Papillomaviruses are circular, double-stranded DNA viruses consisting of an icosahedral capsid 52-55 nm in diameter and with a genome length of 8 kb [11]. These viruses are classified in the Papillomaviridae family, which is characterized by large amounts of genetic diversity [12, 13]. There are currently more than 200 HPV types identified. The viruses can infect the squamous epithelium of the skin or the genital and oral mucosa [1416]. Mucosal HPVs are classified according to their oncogenic potential: they could be high-risk, such as types 16 and 18, which are involved in oral, genital penile, anal and cervical carcinomas [1721]; or low-risk, such as types 6 and 11, which are present in genital and anal warts and recurrent respiratory papillomatosis [22].

Former studies evaluating the genetic variation of the long control region (LCR) and E6 regions used standard reference genomes for comparative purposes [2325]. These standard reference genomes for HPV6 are denoted as prototypic HPV6b, nonprototypic HPV6a and HPV6vc, and one standard reference genome for HPV11. However, a study based on phylogenetic analysis of complete genomes derived from published HPV6 and HPV11 variants proposed a new standard nomenclature for HPV6 and HPV11 [26]. Two deeply separate clades were observed for HPV6. The lineage A is formed by the reference genome HPV6b and the lineage B formed by the HPV6a, HPV6vc, and CAC301 sequences, corresponding to HPV6B3, HPV6B2, and HPV6B1 sublineages, respectively. The nomenclature proposed for the HPV11 lineage is based on two clades, referred to as sublineage A1, which includes variants clustering with the HPV11 reference genome, and sublineage A2, which includes all other variants.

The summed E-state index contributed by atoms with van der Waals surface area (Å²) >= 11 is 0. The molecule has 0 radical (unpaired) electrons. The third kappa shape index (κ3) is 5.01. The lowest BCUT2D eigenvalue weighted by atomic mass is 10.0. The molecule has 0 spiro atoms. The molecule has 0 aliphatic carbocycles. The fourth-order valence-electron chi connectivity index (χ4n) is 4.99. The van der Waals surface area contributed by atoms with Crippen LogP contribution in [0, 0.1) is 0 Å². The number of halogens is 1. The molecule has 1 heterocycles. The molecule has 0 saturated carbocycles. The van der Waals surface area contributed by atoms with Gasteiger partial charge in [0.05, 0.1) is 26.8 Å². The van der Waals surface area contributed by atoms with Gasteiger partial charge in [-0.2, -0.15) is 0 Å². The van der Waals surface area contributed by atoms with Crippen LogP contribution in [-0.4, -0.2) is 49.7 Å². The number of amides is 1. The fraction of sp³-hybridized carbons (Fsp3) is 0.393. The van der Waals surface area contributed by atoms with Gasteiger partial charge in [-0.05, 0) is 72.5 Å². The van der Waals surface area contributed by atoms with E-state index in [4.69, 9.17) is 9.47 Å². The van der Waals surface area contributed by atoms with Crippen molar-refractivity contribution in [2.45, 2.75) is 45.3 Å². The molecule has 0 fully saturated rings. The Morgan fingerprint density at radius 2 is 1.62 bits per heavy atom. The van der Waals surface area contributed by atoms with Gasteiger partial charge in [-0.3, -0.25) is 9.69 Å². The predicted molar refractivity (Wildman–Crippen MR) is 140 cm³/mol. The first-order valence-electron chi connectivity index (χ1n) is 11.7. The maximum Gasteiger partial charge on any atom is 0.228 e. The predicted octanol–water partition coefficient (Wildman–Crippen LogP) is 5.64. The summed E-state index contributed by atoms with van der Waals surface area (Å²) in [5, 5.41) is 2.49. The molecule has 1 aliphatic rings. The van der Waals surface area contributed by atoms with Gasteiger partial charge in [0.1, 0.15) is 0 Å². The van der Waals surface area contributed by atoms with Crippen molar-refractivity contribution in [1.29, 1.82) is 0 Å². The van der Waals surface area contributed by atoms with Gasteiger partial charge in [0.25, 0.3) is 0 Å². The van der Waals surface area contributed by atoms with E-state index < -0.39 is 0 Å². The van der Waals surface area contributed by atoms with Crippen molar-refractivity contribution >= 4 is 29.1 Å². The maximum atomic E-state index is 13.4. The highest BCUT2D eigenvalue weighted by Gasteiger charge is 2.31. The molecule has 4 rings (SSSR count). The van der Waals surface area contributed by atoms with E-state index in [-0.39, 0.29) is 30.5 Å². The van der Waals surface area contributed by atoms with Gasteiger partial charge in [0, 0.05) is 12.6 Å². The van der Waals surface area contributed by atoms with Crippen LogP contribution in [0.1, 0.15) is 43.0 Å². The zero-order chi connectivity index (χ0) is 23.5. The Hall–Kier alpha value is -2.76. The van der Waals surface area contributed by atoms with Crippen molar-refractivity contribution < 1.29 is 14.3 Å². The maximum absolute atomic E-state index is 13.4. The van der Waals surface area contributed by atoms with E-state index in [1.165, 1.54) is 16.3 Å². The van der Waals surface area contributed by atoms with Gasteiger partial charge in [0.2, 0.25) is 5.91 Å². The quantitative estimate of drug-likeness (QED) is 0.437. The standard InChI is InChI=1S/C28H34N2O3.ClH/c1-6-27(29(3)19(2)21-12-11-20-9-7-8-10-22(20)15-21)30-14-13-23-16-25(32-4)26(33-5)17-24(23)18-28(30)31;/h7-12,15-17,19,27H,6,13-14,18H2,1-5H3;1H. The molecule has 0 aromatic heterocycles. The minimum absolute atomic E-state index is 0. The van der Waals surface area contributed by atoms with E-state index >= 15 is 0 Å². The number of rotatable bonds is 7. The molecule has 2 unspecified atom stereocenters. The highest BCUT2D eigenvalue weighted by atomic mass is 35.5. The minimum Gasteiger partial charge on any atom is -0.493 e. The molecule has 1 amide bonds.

Aggressiveness differences between HPVs 6 and 11 and between different cases of the same genotype could be related to intratypical genetics variants [27]. Several studies are trying to correlate these genetic alterations with biological and biochemical properties in an attempt to identify possible differences in the clinical-pathological characteristics of the disease [28].

Seedat et al. found duplications in the HPV6 LCR that could result in enhanced promoter activity. Thus, the duplication may cause an increase in the oncogenic potential of HPV6 variants ascribed to overexpression of E6 and E7 [29].

On the other hand, Flores-Díaz et al. did not observe an association of specific HPV11 variants with clinical disease. These could be explained by the higher conservation of HPV11 compared to HPV6 [30].

The analysis of HPV diversity is important for future vaccine strategies and to estimate the vaccine success in immunocompromised individuals [31].

HPV infection could be associated with some risk factors, such as high numbers of sexual partners, early age at start of sexual activity, tobacco smoking, number of pregnancies, alcohol, and previous sexually transmitted diseases (STDs) [32]. For example, tobacco, which contains nicotine, the main immunosuppressive constituent of cigarette smoke, has deleterious effects on systemic and local immunity, suppressing immune responses and increasing the susceptibility to HPV infection and persistence, leading to the development of HPV-associated lesions [33, 34]. The immune response has an important role in the elimination of many HPV infections. However, some infections cannot be eliminated and persist for many years, which is an additional risk factor for cancer development [35]. Individuals infected with ‎human immunodeficiency virus (HIV) are more susceptible to HPV infection. Deficiency in immune cells due to HIV infection results in instability of the immune system that should combat high- and low-risk HPVs, which facilitates virus persistence and lesion progression [3638].